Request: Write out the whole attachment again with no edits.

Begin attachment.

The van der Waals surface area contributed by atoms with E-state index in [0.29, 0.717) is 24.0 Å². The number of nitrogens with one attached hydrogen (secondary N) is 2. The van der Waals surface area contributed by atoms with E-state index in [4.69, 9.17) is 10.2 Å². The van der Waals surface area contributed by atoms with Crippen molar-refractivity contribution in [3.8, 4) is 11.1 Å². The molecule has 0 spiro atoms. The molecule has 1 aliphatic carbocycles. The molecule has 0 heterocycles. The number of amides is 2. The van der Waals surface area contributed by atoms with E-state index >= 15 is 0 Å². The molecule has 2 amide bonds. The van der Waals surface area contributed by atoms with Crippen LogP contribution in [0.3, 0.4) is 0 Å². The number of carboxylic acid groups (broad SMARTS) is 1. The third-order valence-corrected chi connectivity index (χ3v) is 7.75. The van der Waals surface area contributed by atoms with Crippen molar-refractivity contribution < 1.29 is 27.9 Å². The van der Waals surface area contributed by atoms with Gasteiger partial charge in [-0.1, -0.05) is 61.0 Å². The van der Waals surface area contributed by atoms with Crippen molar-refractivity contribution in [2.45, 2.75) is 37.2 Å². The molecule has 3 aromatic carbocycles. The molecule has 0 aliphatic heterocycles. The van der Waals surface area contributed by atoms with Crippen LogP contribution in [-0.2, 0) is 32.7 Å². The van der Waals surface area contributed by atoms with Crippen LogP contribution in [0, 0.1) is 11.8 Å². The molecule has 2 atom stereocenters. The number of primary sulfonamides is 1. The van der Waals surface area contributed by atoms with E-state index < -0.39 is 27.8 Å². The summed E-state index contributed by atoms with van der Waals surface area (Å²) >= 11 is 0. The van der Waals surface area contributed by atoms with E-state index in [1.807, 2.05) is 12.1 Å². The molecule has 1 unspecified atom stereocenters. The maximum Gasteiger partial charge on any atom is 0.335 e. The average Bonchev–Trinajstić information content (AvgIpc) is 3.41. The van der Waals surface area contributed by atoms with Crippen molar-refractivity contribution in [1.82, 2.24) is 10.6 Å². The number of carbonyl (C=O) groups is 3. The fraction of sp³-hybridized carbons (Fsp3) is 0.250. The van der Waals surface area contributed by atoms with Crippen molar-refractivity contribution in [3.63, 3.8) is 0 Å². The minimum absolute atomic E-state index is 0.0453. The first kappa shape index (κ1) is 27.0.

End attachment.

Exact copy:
The van der Waals surface area contributed by atoms with E-state index in [0.29, 0.717) is 24.0 Å². The number of nitrogens with one attached hydrogen (secondary N) is 2. The van der Waals surface area contributed by atoms with E-state index in [4.69, 9.17) is 10.2 Å². The van der Waals surface area contributed by atoms with Crippen molar-refractivity contribution in [3.8, 4) is 11.1 Å². The molecule has 0 spiro atoms. The molecule has 1 aliphatic carbocycles. The molecule has 0 heterocycles. The number of amides is 2. The van der Waals surface area contributed by atoms with E-state index >= 15 is 0 Å². The molecule has 2 amide bonds. The van der Waals surface area contributed by atoms with Crippen LogP contribution in [0.3, 0.4) is 0 Å². The number of carboxylic acid groups (broad SMARTS) is 1. The third-order valence-corrected chi connectivity index (χ3v) is 7.75. The van der Waals surface area contributed by atoms with Crippen molar-refractivity contribution < 1.29 is 27.9 Å². The van der Waals surface area contributed by atoms with Gasteiger partial charge in [-0.1, -0.05) is 61.0 Å². The van der Waals surface area contributed by atoms with Crippen molar-refractivity contribution in [2.45, 2.75) is 37.2 Å². The molecule has 3 aromatic carbocycles. The molecule has 0 aliphatic heterocycles. The van der Waals surface area contributed by atoms with Crippen LogP contribution in [-0.2, 0) is 32.7 Å². The van der Waals surface area contributed by atoms with Crippen LogP contribution in [0, 0.1) is 11.8 Å². The molecule has 2 atom stereocenters. The number of primary sulfonamides is 1. The van der Waals surface area contributed by atoms with E-state index < -0.39 is 27.8 Å². The summed E-state index contributed by atoms with van der Waals surface area (Å²) >= 11 is 0. The van der Waals surface area contributed by atoms with E-state index in [1.807, 2.05) is 12.1 Å². The molecule has 1 unspecified atom stereocenters. The maximum Gasteiger partial charge on any atom is 0.335 e. The average Bonchev–Trinajstić information content (AvgIpc) is 3.41. The van der Waals surface area contributed by atoms with Crippen molar-refractivity contribution in [1.82, 2.24) is 10.6 Å². The number of carbonyl (C=O) groups is 3. The fraction of sp³-hybridized carbons (Fsp3) is 0.250. The van der Waals surface area contributed by atoms with Crippen molar-refractivity contribution in [3.63, 3.8) is 0 Å². The minimum absolute atomic E-state index is 0.0453. The first kappa shape index (κ1) is 27.0.